Cool new dashboard design

A colleague of mine sent me a link to a new web based dashboard designed by Sid Lee. In the book Information Dashboard Design by Stephen Few, there are many examples of how not to do it, and generally the idea of yet another dashboard does not fill me with any sense of excitement. This was one of those moments where I expected to click and run but this one really caught my eye.
While the effectiveness of the actually data communication techniques might not be as good as it could be, it is an order of magnitude more interesting to look at than the usual Excel pie chart brigade.
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Cern OpenData


Fancy yourself as an arm chair Sheldon Cooper, or are you more of a Boson the clown? Cern have made some of the data from the LHC available via their open data project. Various data sets and visualisation engines are available along with educational material to help make a bit more sense of it. This is all available from their OpenData site.

But in the words or Homer Simpson: “There’s so much I don’t know about astrophysics. I wish I’d read that book by that wheelchair guy.”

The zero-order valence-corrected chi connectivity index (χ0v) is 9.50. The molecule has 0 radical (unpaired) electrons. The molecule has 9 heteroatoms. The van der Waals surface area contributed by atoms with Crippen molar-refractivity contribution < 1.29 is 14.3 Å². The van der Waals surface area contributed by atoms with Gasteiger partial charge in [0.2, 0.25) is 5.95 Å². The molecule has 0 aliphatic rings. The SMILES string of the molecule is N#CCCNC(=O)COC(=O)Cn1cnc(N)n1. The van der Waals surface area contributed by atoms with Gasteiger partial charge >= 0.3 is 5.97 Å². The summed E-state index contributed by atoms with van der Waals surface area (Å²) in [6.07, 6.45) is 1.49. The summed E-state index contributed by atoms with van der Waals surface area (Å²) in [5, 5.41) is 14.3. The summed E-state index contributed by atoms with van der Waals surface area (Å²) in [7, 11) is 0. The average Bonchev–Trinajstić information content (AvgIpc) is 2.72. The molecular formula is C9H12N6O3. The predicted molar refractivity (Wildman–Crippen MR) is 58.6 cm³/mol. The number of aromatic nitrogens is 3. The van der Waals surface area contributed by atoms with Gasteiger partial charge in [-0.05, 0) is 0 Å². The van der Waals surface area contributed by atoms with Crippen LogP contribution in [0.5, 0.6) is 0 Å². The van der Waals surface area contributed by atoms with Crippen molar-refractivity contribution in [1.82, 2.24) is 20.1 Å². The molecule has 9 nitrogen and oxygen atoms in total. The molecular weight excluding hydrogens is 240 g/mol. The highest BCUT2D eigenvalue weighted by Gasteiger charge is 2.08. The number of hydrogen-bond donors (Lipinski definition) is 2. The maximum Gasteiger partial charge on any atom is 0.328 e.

Satellite Imagery Font

While I am not a typographer per se, I do like a good font. I also really like cool technology to do image analysis, so when a project comes along the merges both, I have to gush a bit.

This recently funded kickstarter project aims to take satellite imagery and find shapes that look like letters and create a font set from it:

Aerial Bold is the first map and typeface of the earth. The project is literally about “reading” the earth for letterforms, or alphabet shapes, “written” into the topology of buildings, roads, rivers, trees, and lakes. To do this, we will traverse the entire planet’s worth of satellite imagery and develop the tools and methods necessary to map these features hiding in plain sight.

Head of Geography

An image has been doing the rounds that shows the distortions introduced when reducing a 3D earth to a 2D representation. Like all those huge maps we used to have on our walls with pins in them to show where you’ve travelled. The drawings used in the original work show the distortions as applied to a human head, something we are familiar with.


Continue reading “Head of Geography”